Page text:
FOM: small category theory
Till Mossakowski
till at Informatik.Uni-Bremen.DE
Tue May 11 17:10:12 EDT 1999
Stephen G. Simpson wrote (Wed May 5 19:05:26 1999) :
> Or is it? Maybe we need to clarify the term ``small''. Throughout
> this discussion, when I said ``small'', I always meant set-size. Did
> you mean something else?
>
> Perhaps category theorists are accustomed to deliberately ambiguating
> on the term ``small'', sometimes meaning ``set-size'', other times
> meaning ``of size less than kappa where kappa is some fixed
> inaccessible cardinal''.
Indeed, they work with (at least) one universe, and call
elements of the universe "sets", and subsets of the universe
"classes" (while arbitrary sets are sometimes called
"conglomerates").
This terminology is justified by the fact that the "sets"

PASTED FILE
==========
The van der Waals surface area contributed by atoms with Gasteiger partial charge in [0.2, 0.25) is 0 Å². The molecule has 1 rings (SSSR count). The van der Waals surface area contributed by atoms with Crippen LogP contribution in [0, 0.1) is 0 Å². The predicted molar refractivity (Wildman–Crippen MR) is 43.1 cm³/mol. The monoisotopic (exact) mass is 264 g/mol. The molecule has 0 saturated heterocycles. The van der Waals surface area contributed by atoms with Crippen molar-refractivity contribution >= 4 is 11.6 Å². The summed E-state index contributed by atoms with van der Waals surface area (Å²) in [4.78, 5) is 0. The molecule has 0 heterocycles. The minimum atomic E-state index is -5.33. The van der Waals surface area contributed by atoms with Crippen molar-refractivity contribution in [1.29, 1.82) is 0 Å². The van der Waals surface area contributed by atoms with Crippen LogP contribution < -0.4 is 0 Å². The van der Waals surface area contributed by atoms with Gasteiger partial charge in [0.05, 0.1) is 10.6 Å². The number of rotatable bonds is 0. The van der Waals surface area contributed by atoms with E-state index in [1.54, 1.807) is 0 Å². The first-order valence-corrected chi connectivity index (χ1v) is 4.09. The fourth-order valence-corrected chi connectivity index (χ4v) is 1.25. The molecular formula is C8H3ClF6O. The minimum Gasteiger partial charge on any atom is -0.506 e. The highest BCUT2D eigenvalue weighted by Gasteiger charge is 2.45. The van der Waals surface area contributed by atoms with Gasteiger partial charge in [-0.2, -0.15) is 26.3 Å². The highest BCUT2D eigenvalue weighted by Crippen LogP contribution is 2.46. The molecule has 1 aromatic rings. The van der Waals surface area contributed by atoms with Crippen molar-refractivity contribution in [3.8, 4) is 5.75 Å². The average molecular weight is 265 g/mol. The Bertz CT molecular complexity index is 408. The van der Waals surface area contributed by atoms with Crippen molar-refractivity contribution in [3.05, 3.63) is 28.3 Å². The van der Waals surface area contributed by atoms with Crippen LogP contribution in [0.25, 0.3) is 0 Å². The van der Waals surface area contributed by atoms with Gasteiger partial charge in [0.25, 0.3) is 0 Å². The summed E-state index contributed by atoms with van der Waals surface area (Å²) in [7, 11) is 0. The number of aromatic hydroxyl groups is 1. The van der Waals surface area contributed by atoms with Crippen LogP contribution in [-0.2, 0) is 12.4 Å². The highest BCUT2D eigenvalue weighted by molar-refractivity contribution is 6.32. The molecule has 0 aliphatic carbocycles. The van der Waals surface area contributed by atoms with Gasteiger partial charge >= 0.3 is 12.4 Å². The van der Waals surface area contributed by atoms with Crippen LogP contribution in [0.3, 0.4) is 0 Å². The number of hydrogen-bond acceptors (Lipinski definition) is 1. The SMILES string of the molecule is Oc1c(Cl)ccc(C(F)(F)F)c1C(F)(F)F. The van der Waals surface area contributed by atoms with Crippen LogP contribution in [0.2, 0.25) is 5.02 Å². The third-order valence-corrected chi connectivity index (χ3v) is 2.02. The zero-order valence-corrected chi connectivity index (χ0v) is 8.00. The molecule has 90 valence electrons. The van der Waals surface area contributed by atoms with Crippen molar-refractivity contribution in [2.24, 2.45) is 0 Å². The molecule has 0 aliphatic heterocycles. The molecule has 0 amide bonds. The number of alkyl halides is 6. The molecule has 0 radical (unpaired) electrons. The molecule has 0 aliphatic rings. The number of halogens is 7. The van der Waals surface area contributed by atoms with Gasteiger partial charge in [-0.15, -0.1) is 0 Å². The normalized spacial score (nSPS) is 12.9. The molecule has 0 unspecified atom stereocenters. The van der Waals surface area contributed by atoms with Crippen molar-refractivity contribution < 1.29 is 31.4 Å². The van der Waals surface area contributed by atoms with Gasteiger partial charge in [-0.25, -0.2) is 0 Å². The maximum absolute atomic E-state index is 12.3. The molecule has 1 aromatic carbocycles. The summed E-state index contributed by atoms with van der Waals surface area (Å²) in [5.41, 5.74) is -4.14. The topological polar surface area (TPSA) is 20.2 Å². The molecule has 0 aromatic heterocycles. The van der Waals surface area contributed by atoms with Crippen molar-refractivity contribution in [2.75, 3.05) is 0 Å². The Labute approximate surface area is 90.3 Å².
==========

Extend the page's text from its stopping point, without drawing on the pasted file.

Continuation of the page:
and "classes" within a model of ZFC + universe form a model
of VNBG.
> > I want to mention the following correspondence theorems
>
> These are interesting and deep theorems of category theory. Do they
> involve ``smallness conditions'' in any serious or essential way?
Yes, smallness conditions come in through the restriction of
the arity of the operations of the algebras. To restrict the arity
to kappa is equivalent to th requirement that the underlying functor
of the algebraic concrete category maps kappa-directed colimits
into epi-sinks. Now if there is no restriction on the arity
of operations, then a characterization is still possible, but
then concrete co-wellpoweredness (which is similar to co-wellpoweredness)
is needed as an additional assumption.
Note that compact Hausdorff spaces or complete lattices can
be only described as algebras with unbounded arity of
operations. Now compact Hausdorff spaces and complete lattices differ
essentially: free compact Hausdorff spaces exist, while
free complete lattices do not exist. This is directly connected
with the fact that compact Hausdorff spaces are concretely
cowellpowered, while complete lattices are not.
To be able to state and explain this phenomenon, you definitely
need the small/large distinction.
Till Mossakowski
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